Texas Cyclospora Outbreak Sickens 160, Investigators Search For Food Poisoning Cause

Health officials in Texas are investigating an outbreak of cyclospora, which has sicked at least 160 people, and may be a case of food poisoning, although the source has not been identified. 

The rising number of Texas cyclospora poisoning cases was first detected last month, resulting in an investigation by the Texas Department of State Health Services (DSHS) and local officials.

On August 1, the DHSH issued an update to the investigation, indicating that the number of illnesses have been increasing since mid-June.

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Cyclospora is a long-lasting illness caused by a parasite. Symptoms include watery diarrhea, loss of appetite, and fatigue. Since June, there have been 42 cases recorded in Harris County, 23 in Bexar County, 14 in Tarrant County, and 10 case s in Dallas and Travis. A number of other counties have had cases in the low single digits.

“Past outbreaks have been associated with imported fresh produce, and disease investigators are busy gathering information about the current illnesses as they attempt to determine whether there is a common source for the current outbreak,” the DSHS update indicates. “DSHS will update the 2017 count of Cyclospora cases here on Tuesdays and Fridays during the outbreak.”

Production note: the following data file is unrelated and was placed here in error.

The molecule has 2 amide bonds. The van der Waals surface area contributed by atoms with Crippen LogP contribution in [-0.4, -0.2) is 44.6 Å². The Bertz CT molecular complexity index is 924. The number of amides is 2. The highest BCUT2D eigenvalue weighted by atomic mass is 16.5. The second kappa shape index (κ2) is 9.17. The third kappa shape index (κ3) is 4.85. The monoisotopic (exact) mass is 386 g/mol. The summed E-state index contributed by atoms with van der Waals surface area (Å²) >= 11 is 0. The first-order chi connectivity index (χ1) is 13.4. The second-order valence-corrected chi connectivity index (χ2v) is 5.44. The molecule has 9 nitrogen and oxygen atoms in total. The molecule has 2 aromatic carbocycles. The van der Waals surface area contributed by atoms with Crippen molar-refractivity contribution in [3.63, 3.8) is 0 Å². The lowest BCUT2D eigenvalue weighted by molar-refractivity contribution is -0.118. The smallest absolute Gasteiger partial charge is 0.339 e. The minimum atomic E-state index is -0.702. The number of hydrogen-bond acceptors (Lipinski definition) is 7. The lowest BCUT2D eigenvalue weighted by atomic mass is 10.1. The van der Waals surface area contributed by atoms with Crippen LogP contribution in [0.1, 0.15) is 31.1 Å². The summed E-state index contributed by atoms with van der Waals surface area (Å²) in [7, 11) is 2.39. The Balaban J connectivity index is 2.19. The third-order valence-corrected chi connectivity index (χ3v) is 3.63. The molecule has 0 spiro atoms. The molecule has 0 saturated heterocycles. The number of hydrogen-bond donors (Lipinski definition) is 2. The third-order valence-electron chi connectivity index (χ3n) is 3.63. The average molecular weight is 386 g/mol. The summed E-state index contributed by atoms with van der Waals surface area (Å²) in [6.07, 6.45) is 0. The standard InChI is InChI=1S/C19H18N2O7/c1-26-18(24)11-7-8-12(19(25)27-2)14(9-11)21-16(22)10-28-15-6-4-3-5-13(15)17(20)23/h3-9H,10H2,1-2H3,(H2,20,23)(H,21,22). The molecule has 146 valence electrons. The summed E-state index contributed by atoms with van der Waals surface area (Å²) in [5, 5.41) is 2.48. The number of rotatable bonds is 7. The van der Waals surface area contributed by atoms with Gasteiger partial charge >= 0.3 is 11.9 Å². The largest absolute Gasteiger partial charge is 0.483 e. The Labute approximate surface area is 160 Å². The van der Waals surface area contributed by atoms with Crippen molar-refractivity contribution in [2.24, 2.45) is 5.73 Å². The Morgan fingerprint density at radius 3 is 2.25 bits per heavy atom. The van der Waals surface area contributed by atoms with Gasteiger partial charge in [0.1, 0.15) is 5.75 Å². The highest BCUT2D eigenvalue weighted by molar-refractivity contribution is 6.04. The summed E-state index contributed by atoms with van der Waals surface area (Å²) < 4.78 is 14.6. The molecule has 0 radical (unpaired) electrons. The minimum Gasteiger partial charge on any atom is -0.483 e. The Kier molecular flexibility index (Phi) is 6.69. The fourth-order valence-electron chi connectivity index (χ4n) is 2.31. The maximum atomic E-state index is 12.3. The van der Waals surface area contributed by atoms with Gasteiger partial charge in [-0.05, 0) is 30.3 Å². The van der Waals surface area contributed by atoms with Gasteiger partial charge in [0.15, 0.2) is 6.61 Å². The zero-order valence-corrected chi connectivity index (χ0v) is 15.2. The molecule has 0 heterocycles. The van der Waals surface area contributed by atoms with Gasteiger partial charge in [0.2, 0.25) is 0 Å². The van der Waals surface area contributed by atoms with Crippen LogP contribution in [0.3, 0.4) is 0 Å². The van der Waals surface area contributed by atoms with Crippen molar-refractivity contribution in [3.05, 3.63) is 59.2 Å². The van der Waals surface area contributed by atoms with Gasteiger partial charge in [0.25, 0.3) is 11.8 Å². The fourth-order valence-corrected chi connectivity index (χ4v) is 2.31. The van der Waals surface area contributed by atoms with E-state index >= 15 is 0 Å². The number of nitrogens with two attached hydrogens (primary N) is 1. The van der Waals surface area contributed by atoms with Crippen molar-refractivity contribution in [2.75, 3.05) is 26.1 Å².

About two cyclospora outbreaks occur each year, but they are usually restricted to an average of 21 illnesses. There were 148 cases recorded throughout the entire year of 2016. This outbreak has affected 160 people in less than two months.

The cause of the outbreaks are only discovered about half the time, and are usually linked to salads, lettuce, raspberries or contaminated water. A number of outbreaks in Texas, specifically, have been linked to imported cilantro, investigators noted.

The DSHS first issued a health advisory on July 17. It is asking health care providers to report confirmed cases of cyclospora so that the cases can be investigated, increasing the odds of determining the cause of the outbreak.

Health officials also recommend that consumers thoroughly wash all fresh produce, but warn that washing is often not enough to kill the parasite that causes cyclospora. It also notes that cooking will kill the parasite and that the illness cannot be transmitted directly from person to person.


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